The tip was simple but electrifying: my correspondent knew someone who had been recruited recently to work on Genia. Indeed, they had been recruited as well and had some further information: Genia is intended to be integrated into a complete sample to results system. Verifying the hiring bit turned out to be easy -- just go to Roche's jobsite and search for "nanopore" ("genia" did not work as a search term). That currently pulls up 7 positions, and nicely the search results page says when each was posted so we can see "Principal Data Scientist, Bioinformatics" posted this week and "Scientific Manager, Nanopore Engineering" posted at the beginning of the month. The other postins are from November, September, August, June and May. All but one are for the Santa Clara CA site; one bioinformatics opening is for South San Francisco -- that turns out to be in the Genentech group and so a red herring.
But the others have job descriptions leading with sentences such as this for the Scientific Manager position:
Roche Sequencing Santa Clara is developing nanopore-sequencing technology to improve the lives of people in a wide variety of applications, including the timely screening of newborns for diseases and the diagnosis of cancers and infectious diseases. Roche is looking for a motivated and team-oriented individual who is passionate about finding new ways to address these urgent needs. As a Scientific Manager, you will be leading scientists that are designing, expressing, purifying, and characterizing biological nanopores for Roche Sequencing Solution’s (RSS) next generation sequencing platform. The successful candidate must be excited about single molecule kinetics and learning new concepts from chemistry, physics, algorithm development and electrical engineering and applying them to an interdisciplinary project.For a Bioinformatics position:
We are seeking a self-motivated Principal Data Scientist, Bioinformatics to join our Nanopore Sequencer Data Science group, where we collaborate with experimentalists and algorithm developers to build the Roche single-molecule DNA sequencer.Or for a GPU Scientist position:
Roche’s proprietary nanopore-based platform allows for single molecule, electrical, real-time analysis without the need for complicated optics or fluidics. Developing our unique platform requires expertise across a range of fields: software engineering, data science, biology, chemistry, protein engineering, circuit design, and electrochemistry, just to name a few. We develop a proprietary system that generates data at tremendous rates, a big challenge for existing technology for data processing.One of the bioinformatics positions isn't strictly dedicated to Roche's nanopore platform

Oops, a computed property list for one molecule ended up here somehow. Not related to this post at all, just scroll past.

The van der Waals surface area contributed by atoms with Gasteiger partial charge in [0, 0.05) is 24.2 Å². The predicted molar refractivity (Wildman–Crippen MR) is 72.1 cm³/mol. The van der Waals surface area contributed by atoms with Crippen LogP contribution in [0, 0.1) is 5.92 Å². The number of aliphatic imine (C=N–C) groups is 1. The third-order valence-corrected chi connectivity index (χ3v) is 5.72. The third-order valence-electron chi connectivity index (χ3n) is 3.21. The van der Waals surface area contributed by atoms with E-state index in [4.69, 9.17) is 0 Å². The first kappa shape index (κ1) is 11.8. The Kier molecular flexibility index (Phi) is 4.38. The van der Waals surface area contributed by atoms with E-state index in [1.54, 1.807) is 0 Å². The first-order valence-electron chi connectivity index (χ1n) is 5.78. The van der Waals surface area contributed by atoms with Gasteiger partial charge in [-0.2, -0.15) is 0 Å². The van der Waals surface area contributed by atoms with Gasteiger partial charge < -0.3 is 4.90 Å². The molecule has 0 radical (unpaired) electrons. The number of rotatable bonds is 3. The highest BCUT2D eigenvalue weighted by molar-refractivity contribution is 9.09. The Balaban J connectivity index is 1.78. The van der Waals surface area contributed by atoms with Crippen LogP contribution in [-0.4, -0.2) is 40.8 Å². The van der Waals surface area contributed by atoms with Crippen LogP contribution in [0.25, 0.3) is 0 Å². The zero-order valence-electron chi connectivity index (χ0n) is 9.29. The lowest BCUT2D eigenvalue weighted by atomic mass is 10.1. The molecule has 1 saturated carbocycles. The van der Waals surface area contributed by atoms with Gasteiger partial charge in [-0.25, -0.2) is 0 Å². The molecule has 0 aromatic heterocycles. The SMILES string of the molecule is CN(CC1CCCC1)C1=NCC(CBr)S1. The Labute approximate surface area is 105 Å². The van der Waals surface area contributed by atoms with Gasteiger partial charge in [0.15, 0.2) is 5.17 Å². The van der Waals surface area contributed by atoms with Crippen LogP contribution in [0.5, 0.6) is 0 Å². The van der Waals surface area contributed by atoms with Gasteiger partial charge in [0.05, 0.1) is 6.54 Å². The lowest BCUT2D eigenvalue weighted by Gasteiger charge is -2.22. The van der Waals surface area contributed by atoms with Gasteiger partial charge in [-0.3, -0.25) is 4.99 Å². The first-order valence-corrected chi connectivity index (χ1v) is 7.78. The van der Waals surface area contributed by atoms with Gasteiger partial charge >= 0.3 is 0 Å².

The work will be focused on developing novel applications for sequence data from multiple technologies, including the Roche nanopore sequencer.Or for a Deep Learning Scientist
The Deep Learning team is responsible for architecting and training models using terabytes of proprietary DNA sequencing data, towards the central goal of providing accurate “base calls” -- i.e. translating our raw voltage signal into DNA letters.
So Genia is very much alive. They're treading some obvious paths given the technology: improving the pores, exploring different membranes and using deep learning to make basecalls -- as well as getting everything to behave when slammed together into one device.
I've actually been poking at some startups' job sites to see what information can be gleamed from their job postings. For example, Omniome is looking for Marketing Manager and Reagent Manufacturing and other positions that go with commercial launch. They haven't announced such a launch yet, but that and a recent $60M fundraising suggest that it isn't far away. Other companies that might be getting close don't have similar job postings. Anyway, that's a topic for another post. But job postings are one way companies almost without option leak information to the outside world. Now, it isn't a guaranteed source -- a company with a stable workforce won't have any ads and some small companies may work almost entirely through networking (this was mostly the case early at Warp).
Why is Genia so overdue? One possibility is that despite two papers showing general proof-of-concept (which I covered as they published in April and October of 2016), actually making a working device has proven elusive. But another is that the perfect became the enemy of the good; instead of getting a workable sequencer-only module going early they've held out for the whole enchilada. Roche has said they don't plan to enter the general sequencing market but instead focus on a vertically integrated platform for clinical use -- the siren song that lured QIAGEN onto the rocks and now is entrancing Agilent. Can you tell I'm not a fan? It's easy to see how one might convince themselves that the way to win in clinical is a fully integrated system -- but you can't win with a system that never hits the market.
Got a good tip? Want to encourage me to dig in a particular direction? Shoot a note aimed towards keith.e.robison at GlyMetAlaIleLeu.com (but use the single letter code!). Or message me on Twitter. Or leave a cryptic comment on this piece!
Thanks for your Blog.
Last news (with reference to Genia):
I don't think Genia is alive. They also lost their IP battle with UCSC. a rump effort remains at Roche on Nanopore sequencing, my bet is not closely based on the Genia stuff.
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